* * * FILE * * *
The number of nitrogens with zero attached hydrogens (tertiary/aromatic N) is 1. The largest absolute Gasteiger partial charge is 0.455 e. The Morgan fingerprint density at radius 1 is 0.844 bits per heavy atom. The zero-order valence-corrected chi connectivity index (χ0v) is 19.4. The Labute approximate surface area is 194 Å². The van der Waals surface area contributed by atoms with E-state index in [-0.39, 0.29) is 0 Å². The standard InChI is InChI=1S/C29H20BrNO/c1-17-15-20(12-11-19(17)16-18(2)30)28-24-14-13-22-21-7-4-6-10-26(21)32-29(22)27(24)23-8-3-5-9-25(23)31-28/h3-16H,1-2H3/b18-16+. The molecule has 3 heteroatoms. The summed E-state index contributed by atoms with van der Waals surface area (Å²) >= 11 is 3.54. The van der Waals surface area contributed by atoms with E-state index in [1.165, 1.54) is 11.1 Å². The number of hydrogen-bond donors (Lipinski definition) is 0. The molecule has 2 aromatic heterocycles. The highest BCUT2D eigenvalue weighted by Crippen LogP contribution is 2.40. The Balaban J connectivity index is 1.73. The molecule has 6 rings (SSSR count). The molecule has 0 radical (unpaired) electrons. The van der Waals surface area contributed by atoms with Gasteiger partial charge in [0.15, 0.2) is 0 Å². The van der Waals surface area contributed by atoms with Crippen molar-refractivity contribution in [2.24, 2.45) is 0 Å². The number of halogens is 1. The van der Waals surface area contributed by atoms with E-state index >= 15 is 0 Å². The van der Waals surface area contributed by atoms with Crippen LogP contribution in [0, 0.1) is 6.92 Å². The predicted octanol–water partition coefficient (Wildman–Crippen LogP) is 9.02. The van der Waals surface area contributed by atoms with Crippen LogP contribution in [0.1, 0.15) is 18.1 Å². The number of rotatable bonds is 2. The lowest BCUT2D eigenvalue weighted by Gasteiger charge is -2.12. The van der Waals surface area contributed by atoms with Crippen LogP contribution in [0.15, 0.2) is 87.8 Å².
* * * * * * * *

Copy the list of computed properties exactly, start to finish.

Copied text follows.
The number of nitrogens with zero attached hydrogens (tertiary/aromatic N) is 1. The largest absolute Gasteiger partial charge is 0.455 e. The Morgan fingerprint density at radius 1 is 0.844 bits per heavy atom. The zero-order valence-corrected chi connectivity index (χ0v) is 19.4. The Labute approximate surface area is 194 Å². The van der Waals surface area contributed by atoms with E-state index in [-0.39, 0.29) is 0 Å². The standard InChI is InChI=1S/C29H20BrNO/c1-17-15-20(12-11-19(17)16-18(2)30)28-24-14-13-22-21-7-4-6-10-26(21)32-29(22)27(24)23-8-3-5-9-25(23)31-28/h3-16H,1-2H3/b18-16+. The molecule has 3 heteroatoms. The summed E-state index contributed by atoms with van der Waals surface area (Å²) >= 11 is 3.54. The van der Waals surface area contributed by atoms with E-state index in [1.165, 1.54) is 11.1 Å². The number of hydrogen-bond donors (Lipinski definition) is 0. The molecule has 2 aromatic heterocycles. The highest BCUT2D eigenvalue weighted by Crippen LogP contribution is 2.40. The Balaban J connectivity index is 1.73. The molecule has 6 rings (SSSR count). The molecule has 0 radical (unpaired) electrons. The van der Waals surface area contributed by atoms with Gasteiger partial charge in [0.15, 0.2) is 0 Å². The van der Waals surface area contributed by atoms with Crippen molar-refractivity contribution in [2.24, 2.45) is 0 Å². The number of halogens is 1. The van der Waals surface area contributed by atoms with E-state index >= 15 is 0 Å². The van der Waals surface area contributed by atoms with Crippen LogP contribution in [0, 0.1) is 6.92 Å². The predicted octanol–water partition coefficient (Wildman–Crippen LogP) is 9.02. The van der Waals surface area contributed by atoms with Crippen LogP contribution in [0.1, 0.15) is 18.1 Å². The number of rotatable bonds is 2. The lowest BCUT2D eigenvalue weighted by Gasteiger charge is -2.12. The van der Waals surface area contributed by atoms with Crippen LogP contribution in [0.15, 0.2) is 87.8 Å².